Speed up everday activities with an SSD.
If you are still using a conventional hard drive, there has never been a better time to upgrade. Prices for SSDs have finally dropped to under £1 per Gigabyte, making them one of the best hardware investments at your disposal. In this How-To, we'll tell you how to prepare and what to keep in mind for the upgrade to an SSD.
Be it a better CPU, more memory or even a new graphics card – if you want to improve the performance of your PC, there's certainly a lot of hardware to go on. If you haven't been sleeping under a rock in the last two years however, you have probably heard that few other PC upgrades are quite as rewarding as the jump from a classical hard drive to an SSD. This due to multiple reasons: Not only is this new generation of hard drives built entirely out of semiconductors, thus eliminating all moving parts and audible noise, they are also many times faster than their older, magnetic counterparts for the very same reason, accelerating both Windows and everything that runs on it. And while the only disadvantage in the form of the price has long since dwindled into affordability, the benefits over older hard drives continue to stand tall.
Before rushing off into the sunset to buy your new and shiny SSD however, you might want to have a final look at how you can best prepare your PC. After all, using the wrong hardware and Windows configuration can gravely affect the life span of your SSD and be detrimental to its overall performance. Here's some tips on how to make the most our of your new drive.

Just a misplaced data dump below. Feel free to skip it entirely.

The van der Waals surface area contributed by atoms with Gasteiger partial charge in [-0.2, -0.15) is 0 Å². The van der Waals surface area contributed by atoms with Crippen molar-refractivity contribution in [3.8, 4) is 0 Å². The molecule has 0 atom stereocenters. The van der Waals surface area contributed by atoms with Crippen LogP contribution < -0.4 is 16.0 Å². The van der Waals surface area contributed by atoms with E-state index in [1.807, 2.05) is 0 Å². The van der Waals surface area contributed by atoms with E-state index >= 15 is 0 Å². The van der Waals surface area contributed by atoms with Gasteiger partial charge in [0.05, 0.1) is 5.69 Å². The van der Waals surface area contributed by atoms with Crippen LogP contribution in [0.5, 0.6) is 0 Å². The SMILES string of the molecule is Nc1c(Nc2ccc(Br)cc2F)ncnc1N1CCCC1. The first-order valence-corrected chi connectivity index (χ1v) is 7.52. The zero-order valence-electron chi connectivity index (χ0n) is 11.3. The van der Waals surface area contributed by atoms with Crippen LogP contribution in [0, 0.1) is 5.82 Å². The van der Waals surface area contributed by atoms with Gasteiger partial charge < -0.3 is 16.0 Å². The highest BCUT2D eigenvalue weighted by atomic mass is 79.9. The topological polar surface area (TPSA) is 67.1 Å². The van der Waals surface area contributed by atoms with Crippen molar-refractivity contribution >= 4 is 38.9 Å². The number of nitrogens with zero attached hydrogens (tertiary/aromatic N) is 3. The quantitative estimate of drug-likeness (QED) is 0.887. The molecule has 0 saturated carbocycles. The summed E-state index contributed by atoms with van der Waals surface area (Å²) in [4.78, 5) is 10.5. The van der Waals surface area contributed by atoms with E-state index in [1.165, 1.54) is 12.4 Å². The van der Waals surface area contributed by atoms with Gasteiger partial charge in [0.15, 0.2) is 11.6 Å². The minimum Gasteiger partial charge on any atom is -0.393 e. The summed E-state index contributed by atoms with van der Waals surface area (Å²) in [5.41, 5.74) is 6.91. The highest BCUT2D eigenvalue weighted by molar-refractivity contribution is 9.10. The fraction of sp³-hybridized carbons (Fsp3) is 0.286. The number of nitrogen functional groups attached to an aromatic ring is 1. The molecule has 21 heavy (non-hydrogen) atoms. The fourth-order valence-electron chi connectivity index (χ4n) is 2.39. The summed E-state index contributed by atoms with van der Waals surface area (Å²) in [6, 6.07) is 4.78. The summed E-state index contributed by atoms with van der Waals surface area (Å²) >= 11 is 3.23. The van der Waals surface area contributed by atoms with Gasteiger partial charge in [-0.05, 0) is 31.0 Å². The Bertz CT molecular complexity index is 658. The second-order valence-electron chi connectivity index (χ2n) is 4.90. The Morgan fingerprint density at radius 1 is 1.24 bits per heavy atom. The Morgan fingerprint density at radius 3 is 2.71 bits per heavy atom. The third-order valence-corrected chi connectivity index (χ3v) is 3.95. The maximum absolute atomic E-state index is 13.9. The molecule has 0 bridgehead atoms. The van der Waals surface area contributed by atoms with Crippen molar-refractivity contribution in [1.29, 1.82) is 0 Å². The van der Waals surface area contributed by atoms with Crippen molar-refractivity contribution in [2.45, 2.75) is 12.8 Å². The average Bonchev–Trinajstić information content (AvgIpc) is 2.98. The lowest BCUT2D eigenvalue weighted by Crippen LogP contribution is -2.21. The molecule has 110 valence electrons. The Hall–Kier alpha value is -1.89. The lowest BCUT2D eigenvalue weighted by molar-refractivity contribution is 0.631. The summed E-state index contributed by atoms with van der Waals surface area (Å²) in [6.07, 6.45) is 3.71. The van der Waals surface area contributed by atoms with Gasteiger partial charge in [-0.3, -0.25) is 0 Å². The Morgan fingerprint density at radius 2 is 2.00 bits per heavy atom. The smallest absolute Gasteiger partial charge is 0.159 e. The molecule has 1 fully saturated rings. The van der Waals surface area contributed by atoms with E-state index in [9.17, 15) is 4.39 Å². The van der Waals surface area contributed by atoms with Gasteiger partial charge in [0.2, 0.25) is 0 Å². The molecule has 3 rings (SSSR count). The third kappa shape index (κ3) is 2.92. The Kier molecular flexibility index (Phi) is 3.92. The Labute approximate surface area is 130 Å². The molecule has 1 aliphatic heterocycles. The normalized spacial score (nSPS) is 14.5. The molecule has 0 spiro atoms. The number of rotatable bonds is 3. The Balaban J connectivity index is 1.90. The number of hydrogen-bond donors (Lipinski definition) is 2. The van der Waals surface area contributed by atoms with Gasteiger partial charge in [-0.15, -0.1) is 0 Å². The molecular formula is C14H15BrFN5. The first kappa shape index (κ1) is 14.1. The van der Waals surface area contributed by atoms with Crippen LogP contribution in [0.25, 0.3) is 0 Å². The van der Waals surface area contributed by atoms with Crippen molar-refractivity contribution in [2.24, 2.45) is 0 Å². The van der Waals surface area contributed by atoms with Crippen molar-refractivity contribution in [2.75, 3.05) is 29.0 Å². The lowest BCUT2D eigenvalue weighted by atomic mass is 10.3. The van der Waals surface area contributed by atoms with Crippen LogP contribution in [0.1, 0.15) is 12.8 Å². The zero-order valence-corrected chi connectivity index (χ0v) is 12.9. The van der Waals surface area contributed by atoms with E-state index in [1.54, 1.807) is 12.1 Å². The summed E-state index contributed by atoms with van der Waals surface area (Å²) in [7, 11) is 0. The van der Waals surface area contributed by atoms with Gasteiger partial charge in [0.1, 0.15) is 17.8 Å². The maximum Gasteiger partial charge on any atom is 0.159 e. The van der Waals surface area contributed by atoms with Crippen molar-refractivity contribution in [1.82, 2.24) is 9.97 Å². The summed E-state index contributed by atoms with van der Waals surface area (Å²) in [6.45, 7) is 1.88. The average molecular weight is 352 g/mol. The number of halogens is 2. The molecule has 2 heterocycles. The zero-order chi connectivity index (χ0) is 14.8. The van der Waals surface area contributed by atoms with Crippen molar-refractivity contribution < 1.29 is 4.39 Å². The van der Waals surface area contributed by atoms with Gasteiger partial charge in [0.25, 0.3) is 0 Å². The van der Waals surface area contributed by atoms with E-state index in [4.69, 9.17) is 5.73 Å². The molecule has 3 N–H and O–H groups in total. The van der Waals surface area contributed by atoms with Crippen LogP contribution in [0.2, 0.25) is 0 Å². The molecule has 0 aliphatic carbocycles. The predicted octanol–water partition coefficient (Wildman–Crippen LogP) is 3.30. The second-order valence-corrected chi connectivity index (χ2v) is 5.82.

Updating the BIOS and firmware
In a nutshell, the firmware of your SSD determines the way it works on a software level. It is responsible for the coordination of data transfer and storage functions and well as the interaction with other hardware and the OS. Unfortunately, like most other software, it can also be plagued by bugs and compatibility issues. It is therefore advisable to check for regular updates that address these issues to smooth your experience - and in the best case even improve the performance of your SSD. To check for an upgrade, simply take a look at your manufacturer's website. You will typically find an ISO image for a bootable DVD or USB stick freely available to download. If you are unsure whether or not you even need an update, you can check your firmware version with dedicated hard drive tools, such as Crystaldiskinfo.
Tip: Because firmware updates are typically applied via a bootable medium, you don't strictly need Windows for them. Installing the update on a blank SSD before cluttering the drive with files by installing Windows is therefore quite possible.
A reasonably up-to-date BIOS version is also fairly important for the compatibility of many SSDs, as it can resolve issues with the SATA-controller and provide additional options for their configuration. Because of the risky nature of a BIOS update, it should be noted that it is only recommended for absolute PC enthusiasts or in case of compatibility conflicts with newer SSDs.
Choosing the right operating system